That’s right, sausage. It’s not a typo (as if we wouldn’t have spotted such a thing!). And yes, it’s yet another blog article about food and language. As someone with a passion for both subjects, it’s a combination I find particularly interesting, and one that is often the source of some fascinating facts and delightful linguistic idiosyncrasies.

When discussing international cuisine with people from different countries, things often revolve around the usual stereotypes: American barbecue, Italian pizza, English fish and chips, German sauerkraut, pretzels and Wurst. Many a stereotype has at least some basis in truth, and, having lived in Germany for almost eight years now, I can certainly attest to the popularity of Wurst here. Wurst products account for around half of the annual meat consumption in Germany, and there are over 1,500 different types of Wurst[1] (article in German) to choose from, so it is perhaps unsurprising that the word Wurst (or, in its adjectival form: wurst) has firmly embedded itself in the German psyche, a fact reflected by its widespread use in German idioms.

Wurst is an extremely versatile word, capable even of functioning as its own antonym. The phrase Jetzt geht es um die Wurst (“It’s crunch time”), for example, accords the humble sausage the status of something extremely important, the moment during which one’s fate will be decided. Conversely, if someone utters the words Das ist mir Wurst (“I don’t mind” or “I really couldn’t care less”) or declares something to be wurst or even wurstegal (“It doesn’t matter”, “Whatever”), the topic of discussion or the outcome of a decision that is about to be taken could not interest them any less or be of any less importance. So, if something is all about the sausage, it is a decisive moment, but if it is all sausage to you or simply sausage, it really doesn’t matter at all.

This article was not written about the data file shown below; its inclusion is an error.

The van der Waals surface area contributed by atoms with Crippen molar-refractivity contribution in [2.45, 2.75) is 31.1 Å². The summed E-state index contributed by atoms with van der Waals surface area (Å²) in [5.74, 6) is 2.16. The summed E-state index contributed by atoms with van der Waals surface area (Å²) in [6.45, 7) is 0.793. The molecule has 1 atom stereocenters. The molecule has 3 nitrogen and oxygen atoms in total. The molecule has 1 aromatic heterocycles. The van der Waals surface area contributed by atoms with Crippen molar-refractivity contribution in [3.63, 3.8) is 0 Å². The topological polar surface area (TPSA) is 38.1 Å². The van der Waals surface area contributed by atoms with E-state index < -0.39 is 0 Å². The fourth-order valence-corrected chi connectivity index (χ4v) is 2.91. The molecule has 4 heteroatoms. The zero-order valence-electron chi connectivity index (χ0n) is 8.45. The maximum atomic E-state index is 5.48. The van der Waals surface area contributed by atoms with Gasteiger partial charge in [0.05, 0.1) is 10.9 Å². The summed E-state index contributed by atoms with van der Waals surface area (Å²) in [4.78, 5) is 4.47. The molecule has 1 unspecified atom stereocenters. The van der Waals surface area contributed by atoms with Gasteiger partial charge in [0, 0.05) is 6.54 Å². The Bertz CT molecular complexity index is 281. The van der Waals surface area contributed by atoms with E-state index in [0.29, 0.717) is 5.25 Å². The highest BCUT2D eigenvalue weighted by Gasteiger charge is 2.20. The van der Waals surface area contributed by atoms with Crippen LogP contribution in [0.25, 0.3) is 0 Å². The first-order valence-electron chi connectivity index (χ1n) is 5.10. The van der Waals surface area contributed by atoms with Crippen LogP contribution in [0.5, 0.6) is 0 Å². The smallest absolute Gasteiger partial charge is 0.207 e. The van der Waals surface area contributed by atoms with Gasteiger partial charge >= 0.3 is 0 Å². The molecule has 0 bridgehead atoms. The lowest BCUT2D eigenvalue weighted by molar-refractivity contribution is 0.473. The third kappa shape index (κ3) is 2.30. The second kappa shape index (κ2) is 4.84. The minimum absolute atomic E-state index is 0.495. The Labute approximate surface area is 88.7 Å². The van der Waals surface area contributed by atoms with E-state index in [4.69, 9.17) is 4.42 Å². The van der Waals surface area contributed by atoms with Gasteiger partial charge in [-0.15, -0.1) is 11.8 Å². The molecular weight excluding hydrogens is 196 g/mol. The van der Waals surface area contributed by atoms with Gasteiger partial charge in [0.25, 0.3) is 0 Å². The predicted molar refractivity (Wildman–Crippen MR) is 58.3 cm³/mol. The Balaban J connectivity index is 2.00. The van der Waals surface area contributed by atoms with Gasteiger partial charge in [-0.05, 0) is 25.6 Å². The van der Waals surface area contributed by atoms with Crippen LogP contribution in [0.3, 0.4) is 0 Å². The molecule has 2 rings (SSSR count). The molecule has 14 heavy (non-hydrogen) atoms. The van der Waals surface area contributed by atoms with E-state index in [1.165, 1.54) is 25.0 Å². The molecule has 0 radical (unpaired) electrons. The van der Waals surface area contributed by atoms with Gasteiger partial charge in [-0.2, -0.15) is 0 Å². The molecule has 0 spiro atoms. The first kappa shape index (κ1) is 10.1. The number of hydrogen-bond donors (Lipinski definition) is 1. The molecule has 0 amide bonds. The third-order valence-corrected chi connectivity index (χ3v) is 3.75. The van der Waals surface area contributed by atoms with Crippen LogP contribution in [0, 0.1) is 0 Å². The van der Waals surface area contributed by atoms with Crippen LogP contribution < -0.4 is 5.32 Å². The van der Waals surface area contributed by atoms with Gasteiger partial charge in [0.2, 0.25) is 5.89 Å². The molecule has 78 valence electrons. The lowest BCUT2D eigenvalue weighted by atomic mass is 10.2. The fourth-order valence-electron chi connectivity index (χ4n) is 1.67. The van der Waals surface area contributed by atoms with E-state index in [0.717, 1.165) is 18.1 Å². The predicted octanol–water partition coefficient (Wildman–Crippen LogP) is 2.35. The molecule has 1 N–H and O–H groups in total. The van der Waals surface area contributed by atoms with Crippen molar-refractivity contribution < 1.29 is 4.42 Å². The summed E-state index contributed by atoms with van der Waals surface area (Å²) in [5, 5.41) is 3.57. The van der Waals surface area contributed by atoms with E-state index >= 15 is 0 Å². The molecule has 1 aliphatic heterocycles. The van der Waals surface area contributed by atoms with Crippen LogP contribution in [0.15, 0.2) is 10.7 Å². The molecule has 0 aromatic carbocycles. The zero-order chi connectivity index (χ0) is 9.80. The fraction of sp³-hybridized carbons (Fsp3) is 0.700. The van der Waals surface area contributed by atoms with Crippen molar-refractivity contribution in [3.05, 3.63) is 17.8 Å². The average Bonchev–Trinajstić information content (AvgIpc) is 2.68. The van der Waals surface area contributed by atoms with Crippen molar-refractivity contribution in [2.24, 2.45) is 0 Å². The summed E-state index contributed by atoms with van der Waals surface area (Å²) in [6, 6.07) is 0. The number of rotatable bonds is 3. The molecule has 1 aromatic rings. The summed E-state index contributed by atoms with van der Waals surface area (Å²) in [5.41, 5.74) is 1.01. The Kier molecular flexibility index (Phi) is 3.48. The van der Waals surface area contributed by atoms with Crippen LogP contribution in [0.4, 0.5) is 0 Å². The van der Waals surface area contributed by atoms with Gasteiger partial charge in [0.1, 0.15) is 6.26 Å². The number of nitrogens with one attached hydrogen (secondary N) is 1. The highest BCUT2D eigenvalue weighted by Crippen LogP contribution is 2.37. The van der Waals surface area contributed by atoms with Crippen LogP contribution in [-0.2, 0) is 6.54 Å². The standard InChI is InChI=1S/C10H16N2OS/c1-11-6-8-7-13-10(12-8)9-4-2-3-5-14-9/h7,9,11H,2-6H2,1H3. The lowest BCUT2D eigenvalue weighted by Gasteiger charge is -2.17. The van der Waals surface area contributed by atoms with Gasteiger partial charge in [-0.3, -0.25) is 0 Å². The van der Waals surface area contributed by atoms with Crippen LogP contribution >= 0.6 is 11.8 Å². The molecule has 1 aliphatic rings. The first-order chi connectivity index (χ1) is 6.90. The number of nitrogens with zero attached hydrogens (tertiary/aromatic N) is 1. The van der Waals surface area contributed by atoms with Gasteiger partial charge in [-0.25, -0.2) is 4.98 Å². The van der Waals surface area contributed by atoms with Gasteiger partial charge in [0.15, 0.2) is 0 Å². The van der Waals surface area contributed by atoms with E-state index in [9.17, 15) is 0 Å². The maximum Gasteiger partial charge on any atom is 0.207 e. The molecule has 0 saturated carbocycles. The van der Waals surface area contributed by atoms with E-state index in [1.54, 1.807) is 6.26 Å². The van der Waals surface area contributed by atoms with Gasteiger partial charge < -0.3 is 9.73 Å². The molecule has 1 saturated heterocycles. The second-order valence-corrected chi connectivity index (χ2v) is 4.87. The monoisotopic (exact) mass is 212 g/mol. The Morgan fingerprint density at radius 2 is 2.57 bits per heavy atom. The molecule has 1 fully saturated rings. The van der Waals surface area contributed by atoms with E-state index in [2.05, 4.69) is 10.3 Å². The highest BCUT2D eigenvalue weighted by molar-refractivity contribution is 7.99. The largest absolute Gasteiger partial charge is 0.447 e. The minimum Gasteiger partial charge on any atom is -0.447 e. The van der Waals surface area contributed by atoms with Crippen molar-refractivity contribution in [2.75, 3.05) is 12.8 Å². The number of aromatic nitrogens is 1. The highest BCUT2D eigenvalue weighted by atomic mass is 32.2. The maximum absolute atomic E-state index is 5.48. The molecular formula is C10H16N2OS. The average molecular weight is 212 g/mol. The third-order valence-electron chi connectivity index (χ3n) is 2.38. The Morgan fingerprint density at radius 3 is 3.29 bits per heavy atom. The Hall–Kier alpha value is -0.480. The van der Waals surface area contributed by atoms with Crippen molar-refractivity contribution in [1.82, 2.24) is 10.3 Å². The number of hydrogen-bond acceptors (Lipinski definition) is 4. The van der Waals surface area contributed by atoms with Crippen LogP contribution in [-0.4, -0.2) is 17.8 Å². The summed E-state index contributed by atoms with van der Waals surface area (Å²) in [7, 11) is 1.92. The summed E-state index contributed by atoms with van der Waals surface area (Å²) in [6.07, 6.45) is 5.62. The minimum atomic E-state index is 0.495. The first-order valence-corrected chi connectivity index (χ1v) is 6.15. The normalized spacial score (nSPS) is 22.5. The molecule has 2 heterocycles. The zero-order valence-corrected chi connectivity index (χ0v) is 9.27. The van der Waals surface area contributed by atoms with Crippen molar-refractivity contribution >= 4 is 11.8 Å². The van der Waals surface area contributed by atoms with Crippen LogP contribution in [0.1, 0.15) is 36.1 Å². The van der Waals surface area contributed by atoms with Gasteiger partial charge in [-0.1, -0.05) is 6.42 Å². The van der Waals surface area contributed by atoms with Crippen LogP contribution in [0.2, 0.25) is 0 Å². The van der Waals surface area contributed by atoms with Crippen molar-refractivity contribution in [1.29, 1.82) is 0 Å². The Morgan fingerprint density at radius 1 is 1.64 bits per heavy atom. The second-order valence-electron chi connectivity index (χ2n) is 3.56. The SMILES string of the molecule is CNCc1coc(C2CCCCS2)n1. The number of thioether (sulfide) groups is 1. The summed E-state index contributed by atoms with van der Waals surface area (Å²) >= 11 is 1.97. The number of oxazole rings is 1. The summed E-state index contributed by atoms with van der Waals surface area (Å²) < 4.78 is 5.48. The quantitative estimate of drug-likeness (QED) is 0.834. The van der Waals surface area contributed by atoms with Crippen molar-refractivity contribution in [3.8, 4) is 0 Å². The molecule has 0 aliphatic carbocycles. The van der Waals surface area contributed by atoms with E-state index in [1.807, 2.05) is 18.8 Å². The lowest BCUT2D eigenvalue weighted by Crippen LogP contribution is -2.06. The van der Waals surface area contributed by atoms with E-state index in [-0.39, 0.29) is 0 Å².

There are plenty of other examples of the word Wurst in German idioms, but getting into those in any kind of detail would take this blog article well beyond its intended length. And, as the German saying goes: “Everything has an end, only the sausage has two”[2].

Robert Fawcett

[1] Wurst in German-speaking countries is a much broader term than its direct translation into English, “sausage”, also referring to things like ham, salami and pâté.
[2] The title of a 1986 song by German singer Stephan Remmler, which is now commonly used to mean “Everything must come to an end”.